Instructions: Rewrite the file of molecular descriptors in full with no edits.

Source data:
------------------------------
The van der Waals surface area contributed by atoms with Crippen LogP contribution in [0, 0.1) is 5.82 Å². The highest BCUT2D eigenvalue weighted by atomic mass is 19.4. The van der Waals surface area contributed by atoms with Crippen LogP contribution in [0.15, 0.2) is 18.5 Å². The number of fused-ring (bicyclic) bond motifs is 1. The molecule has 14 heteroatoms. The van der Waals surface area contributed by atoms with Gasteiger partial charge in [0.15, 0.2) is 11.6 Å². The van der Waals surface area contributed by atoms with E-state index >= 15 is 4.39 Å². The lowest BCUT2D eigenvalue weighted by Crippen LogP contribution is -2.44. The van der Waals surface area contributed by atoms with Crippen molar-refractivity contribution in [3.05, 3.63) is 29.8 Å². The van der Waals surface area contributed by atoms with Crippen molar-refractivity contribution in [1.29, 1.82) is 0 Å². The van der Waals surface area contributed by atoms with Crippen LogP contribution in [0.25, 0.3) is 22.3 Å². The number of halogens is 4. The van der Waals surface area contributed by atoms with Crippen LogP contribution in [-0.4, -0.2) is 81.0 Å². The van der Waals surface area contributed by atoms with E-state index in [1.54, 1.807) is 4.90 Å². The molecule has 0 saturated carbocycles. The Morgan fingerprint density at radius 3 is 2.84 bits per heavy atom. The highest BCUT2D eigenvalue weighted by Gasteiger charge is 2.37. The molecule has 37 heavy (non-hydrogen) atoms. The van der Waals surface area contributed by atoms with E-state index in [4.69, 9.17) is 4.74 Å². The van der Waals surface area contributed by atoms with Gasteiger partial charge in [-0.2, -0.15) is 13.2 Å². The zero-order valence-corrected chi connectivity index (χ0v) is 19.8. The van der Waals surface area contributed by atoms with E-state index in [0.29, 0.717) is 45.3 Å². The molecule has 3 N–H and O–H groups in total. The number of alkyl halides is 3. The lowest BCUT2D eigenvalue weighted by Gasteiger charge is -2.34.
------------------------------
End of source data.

The van der Waals surface area contributed by atoms with Crippen LogP contribution in [0, 0.1) is 5.82 Å². The highest BCUT2D eigenvalue weighted by atomic mass is 19.4. The van der Waals surface area contributed by atoms with Crippen LogP contribution in [0.15, 0.2) is 18.5 Å². The number of fused-ring (bicyclic) bond motifs is 1. The molecule has 14 heteroatoms. The van der Waals surface area contributed by atoms with Gasteiger partial charge in [0.15, 0.2) is 11.6 Å². The van der Waals surface area contributed by atoms with E-state index >= 15 is 4.39 Å². The lowest BCUT2D eigenvalue weighted by Crippen LogP contribution is -2.44. The van der Waals surface area contributed by atoms with Crippen molar-refractivity contribution in [3.05, 3.63) is 29.8 Å². The van der Waals surface area contributed by atoms with Crippen molar-refractivity contribution in [1.29, 1.82) is 0 Å². The van der Waals surface area contributed by atoms with Crippen LogP contribution in [0.25, 0.3) is 22.3 Å². The number of halogens is 4. The van der Waals surface area contributed by atoms with Crippen LogP contribution in [-0.4, -0.2) is 81.0 Å². The van der Waals surface area contributed by atoms with E-state index in [1.54, 1.807) is 4.90 Å². The molecule has 0 saturated carbocycles. The Morgan fingerprint density at radius 3 is 2.84 bits per heavy atom. The highest BCUT2D eigenvalue weighted by Gasteiger charge is 2.37. The molecule has 37 heavy (non-hydrogen) atoms. The van der Waals surface area contributed by atoms with E-state index in [4.69, 9.17) is 4.74 Å². The van der Waals surface area contributed by atoms with Gasteiger partial charge in [-0.2, -0.15) is 13.2 Å². The zero-order valence-corrected chi connectivity index (χ0v) is 19.8. The van der Waals surface area contributed by atoms with E-state index in [0.29, 0.717) is 45.3 Å². The molecule has 3 N–H and O–H groups in total. The number of alkyl halides is 3. The lowest BCUT2D eigenvalue weighted by Gasteiger charge is -2.34.